Austin Film Festival

Last week, filmmaker Joe Berlinger tweeted about a review of West of Memphis at DocGeeks in which the writer wrote, “I’ve never had the time or the energy to watch all 3 Paradise Lost films and, having seen West of Memphis, I’m glad I never bothered to.” As the co-director of the Paradise Lost trilogy, Berlinger had a right to be annoyed with that opening line and not just because West of Memphis probably wouldn’t exist without Berlinger and Bruce Sinofsky‘s coverage of the West Memphis 3 cases over the last 20 years. If there’s one thing we as film critics and/or fans should be good at it’s considering the distinction of individual works and the independent perspectives that go into their storytelling craft. With more and more documentaries being made it’s understandable that multiple films will tackle the same specific story. Sometimes they will seem like competitors, and sometimes, as in the case of this year’s two AIDS treatment docs, How to Survive a Plague and United in Anger, they’re actually linked through overlapping producers. Another new film, which just won a Grand Jury Prize at the 2012 DOC NYC documentary film festival and also recently received the Best Documentary Feature award at the Austin Film Festival, is one of the greatest examples of why it’s a wonderful thing that so many docs are being produced, even if some appear to be redundant on the surface. Titled Informant, this film tackles the exact same incident already covered by the […]

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Austin Film Festival 2012

The first five days of the 2012 Austin Film Festival have been a challenging frame. For a festival with such a rich history and strong commitment to promoting the work of great storytellers, the overall line-up has been anything but noteworthy. The fest’s biggest (and arguably best) film, Silver Linings Playbook, is an obvious stand-out. But I’ll have more on that later. For now, we’re going to take a look at three comedies that have emerged as clear reasons why there’s hope for the Austin Film Festival programming staff. While much of the rest of their line-up underwhelms, they’ve provided their audience with a number of gems, all of which are sure to make us laugh.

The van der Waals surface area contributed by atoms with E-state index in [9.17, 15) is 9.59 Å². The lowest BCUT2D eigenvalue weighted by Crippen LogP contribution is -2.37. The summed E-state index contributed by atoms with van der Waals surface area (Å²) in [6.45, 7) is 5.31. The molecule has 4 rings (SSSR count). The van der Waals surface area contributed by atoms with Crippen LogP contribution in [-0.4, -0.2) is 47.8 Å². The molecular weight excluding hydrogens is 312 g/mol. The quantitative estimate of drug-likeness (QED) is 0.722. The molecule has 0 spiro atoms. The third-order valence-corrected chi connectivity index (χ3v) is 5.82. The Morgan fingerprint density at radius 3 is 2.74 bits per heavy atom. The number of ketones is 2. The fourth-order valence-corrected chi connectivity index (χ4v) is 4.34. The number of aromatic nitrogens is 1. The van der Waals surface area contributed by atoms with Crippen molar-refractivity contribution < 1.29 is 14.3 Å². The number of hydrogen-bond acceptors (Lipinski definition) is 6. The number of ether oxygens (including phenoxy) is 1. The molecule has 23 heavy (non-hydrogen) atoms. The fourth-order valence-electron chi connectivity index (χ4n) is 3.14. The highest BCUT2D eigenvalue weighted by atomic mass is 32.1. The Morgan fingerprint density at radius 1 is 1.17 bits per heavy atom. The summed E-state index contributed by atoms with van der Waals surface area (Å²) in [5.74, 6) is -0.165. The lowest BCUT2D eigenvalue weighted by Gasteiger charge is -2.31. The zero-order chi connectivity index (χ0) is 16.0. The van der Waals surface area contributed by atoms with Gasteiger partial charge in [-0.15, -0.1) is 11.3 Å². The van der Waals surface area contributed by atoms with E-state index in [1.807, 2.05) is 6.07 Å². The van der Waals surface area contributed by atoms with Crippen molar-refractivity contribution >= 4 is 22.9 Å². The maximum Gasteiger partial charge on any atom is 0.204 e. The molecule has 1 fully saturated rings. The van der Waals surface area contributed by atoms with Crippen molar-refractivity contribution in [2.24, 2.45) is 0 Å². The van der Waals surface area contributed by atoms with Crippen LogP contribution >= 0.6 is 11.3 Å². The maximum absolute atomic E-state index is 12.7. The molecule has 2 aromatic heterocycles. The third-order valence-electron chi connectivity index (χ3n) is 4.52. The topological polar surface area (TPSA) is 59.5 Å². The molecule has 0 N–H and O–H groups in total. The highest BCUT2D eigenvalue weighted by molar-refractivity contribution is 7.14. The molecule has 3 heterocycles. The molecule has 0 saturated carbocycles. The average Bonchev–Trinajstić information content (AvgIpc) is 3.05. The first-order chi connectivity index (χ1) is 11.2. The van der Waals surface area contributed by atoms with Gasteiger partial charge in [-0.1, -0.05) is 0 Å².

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Austin Film Festival 2012

As the leaves begin to turn (not really) and the temperature begins to cool (again, not actually happening), it’s clear that fall is upon us here in Central Texas. But even more so than the slightly reduced electric bills due to being able to turn your AC off for one day, there’s no better sign that fall is here than to see the Austin Film Festival and Conference roll into town. It’s the third of the major festivals on Austin’s yearly film calendar, and like its brethren SXSW and Fantastic Fest, has a unique appeal. It is first and foremost a conference for industry folk, namely screenwriters, that often brings the likes of Mitch Hurwitz, Shane Black and this year, Sopranos creator and Not Fade Away director David Chase in to talk to crowds of industry hopefuls. They also do show a number of films, which is ultimately what has our interest. Sure, there may be a lot to learn in the “Improving Your Logline” panel, but we’re not sure that too many of you would want to read the resulting article. So we’ll stick to the films, as we’ve done since 2006 when AFF became the first festival we ever covered as a site. As we look down the line-up of AFF 2012, it’s hard not to think that we’re seeing the festival equivalent of a rebuilding year. The entire line-up of films is undoubtedly lean, with only a few hot titles. What once was a refuge for Toronto Film Festival hold-overs has become a mish-mash of […]

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Austin Cinematic Limits

University of Texas at Austin senior Irene Georghiades is the producer of two short films that have been selected to premiere at the 2012 Austin Film Festival (October 18-25). Andrew Tilley‘s Incident at Public School 173 and Zach Endres‘ The Teleported Man could not be more different from each other, but they share strong artistic visions and impeccable production values. Thinking back to the olden days when I was working on student films, I cannot believe that students are able to churn out such high quality work nowadays. It is really exciting to me that these films represent the future of the Austin film community. I chatted with Georghiades about working in the Austin film community, her role as a producer, and what she hopes to get out of her first film festival experience.

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